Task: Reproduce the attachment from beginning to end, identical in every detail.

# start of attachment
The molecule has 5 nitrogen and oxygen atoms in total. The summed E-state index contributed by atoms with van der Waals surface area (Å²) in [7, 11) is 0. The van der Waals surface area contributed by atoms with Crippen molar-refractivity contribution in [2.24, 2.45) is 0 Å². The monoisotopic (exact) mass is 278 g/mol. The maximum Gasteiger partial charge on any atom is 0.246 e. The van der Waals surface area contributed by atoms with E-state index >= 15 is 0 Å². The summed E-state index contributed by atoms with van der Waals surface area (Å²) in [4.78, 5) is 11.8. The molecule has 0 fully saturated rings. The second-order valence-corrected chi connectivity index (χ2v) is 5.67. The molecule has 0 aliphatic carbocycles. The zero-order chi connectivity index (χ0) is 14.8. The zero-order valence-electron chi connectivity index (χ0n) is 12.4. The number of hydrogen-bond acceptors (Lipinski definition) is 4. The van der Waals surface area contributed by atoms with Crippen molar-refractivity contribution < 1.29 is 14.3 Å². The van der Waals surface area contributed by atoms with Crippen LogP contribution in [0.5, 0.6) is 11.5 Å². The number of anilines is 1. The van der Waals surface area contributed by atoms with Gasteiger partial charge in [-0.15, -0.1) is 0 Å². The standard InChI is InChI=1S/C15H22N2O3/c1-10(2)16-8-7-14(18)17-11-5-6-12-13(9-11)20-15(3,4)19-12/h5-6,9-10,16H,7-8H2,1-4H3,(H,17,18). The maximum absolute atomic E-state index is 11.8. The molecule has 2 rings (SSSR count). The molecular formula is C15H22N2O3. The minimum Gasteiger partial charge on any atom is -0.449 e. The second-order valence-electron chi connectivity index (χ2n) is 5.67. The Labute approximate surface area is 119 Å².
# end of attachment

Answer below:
The molecule has 5 nitrogen and oxygen atoms in total. The summed E-state index contributed by atoms with van der Waals surface area (Å²) in [7, 11) is 0. The van der Waals surface area contributed by atoms with Crippen molar-refractivity contribution in [2.24, 2.45) is 0 Å². The monoisotopic (exact) mass is 278 g/mol. The maximum Gasteiger partial charge on any atom is 0.246 e. The van der Waals surface area contributed by atoms with E-state index >= 15 is 0 Å². The summed E-state index contributed by atoms with van der Waals surface area (Å²) in [4.78, 5) is 11.8. The molecule has 0 fully saturated rings. The second-order valence-corrected chi connectivity index (χ2v) is 5.67. The molecule has 0 aliphatic carbocycles. The zero-order chi connectivity index (χ0) is 14.8. The zero-order valence-electron chi connectivity index (χ0n) is 12.4. The number of hydrogen-bond acceptors (Lipinski definition) is 4. The van der Waals surface area contributed by atoms with Crippen molar-refractivity contribution < 1.29 is 14.3 Å². The van der Waals surface area contributed by atoms with Crippen LogP contribution in [0.5, 0.6) is 11.5 Å². The number of anilines is 1. The van der Waals surface area contributed by atoms with Gasteiger partial charge in [-0.15, -0.1) is 0 Å². The standard InChI is InChI=1S/C15H22N2O3/c1-10(2)16-8-7-14(18)17-11-5-6-12-13(9-11)20-15(3,4)19-12/h5-6,9-10,16H,7-8H2,1-4H3,(H,17,18). The maximum absolute atomic E-state index is 11.8. The molecule has 2 rings (SSSR count). The molecular formula is C15H22N2O3. The minimum Gasteiger partial charge on any atom is -0.449 e. The second-order valence-electron chi connectivity index (χ2n) is 5.67. The Labute approximate surface area is 119 Å².